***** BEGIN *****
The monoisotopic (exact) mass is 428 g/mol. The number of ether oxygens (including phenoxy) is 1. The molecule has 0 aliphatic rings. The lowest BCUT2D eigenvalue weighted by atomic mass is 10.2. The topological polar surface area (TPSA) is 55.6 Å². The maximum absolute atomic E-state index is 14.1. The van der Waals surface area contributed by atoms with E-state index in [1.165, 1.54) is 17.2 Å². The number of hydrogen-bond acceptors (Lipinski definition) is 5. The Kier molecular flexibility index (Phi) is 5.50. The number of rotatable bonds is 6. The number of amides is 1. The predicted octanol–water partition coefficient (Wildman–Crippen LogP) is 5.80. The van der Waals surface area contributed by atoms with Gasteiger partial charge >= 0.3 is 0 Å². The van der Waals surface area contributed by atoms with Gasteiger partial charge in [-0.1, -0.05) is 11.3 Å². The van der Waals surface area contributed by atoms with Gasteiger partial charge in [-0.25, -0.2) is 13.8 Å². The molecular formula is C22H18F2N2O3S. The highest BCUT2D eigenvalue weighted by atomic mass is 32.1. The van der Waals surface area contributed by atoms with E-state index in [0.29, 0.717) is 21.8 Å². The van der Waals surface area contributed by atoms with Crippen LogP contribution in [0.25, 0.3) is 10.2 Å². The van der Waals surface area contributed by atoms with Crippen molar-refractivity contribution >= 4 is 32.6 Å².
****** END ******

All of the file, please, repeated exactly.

The monoisotopic (exact) mass is 428 g/mol. The number of ether oxygens (including phenoxy) is 1. The molecule has 0 aliphatic rings. The lowest BCUT2D eigenvalue weighted by atomic mass is 10.2. The topological polar surface area (TPSA) is 55.6 Å². The maximum absolute atomic E-state index is 14.1. The van der Waals surface area contributed by atoms with E-state index in [1.165, 1.54) is 17.2 Å². The number of hydrogen-bond acceptors (Lipinski definition) is 5. The Kier molecular flexibility index (Phi) is 5.50. The number of rotatable bonds is 6. The number of amides is 1. The predicted octanol–water partition coefficient (Wildman–Crippen LogP) is 5.80. The van der Waals surface area contributed by atoms with Gasteiger partial charge >= 0.3 is 0 Å². The van der Waals surface area contributed by atoms with Gasteiger partial charge in [-0.1, -0.05) is 11.3 Å². The van der Waals surface area contributed by atoms with Gasteiger partial charge in [-0.25, -0.2) is 13.8 Å². The molecular formula is C22H18F2N2O3S. The highest BCUT2D eigenvalue weighted by atomic mass is 32.1. The van der Waals surface area contributed by atoms with E-state index in [0.29, 0.717) is 21.8 Å². The van der Waals surface area contributed by atoms with Crippen LogP contribution in [0.25, 0.3) is 10.2 Å². The van der Waals surface area contributed by atoms with Crippen molar-refractivity contribution >= 4 is 32.6 Å².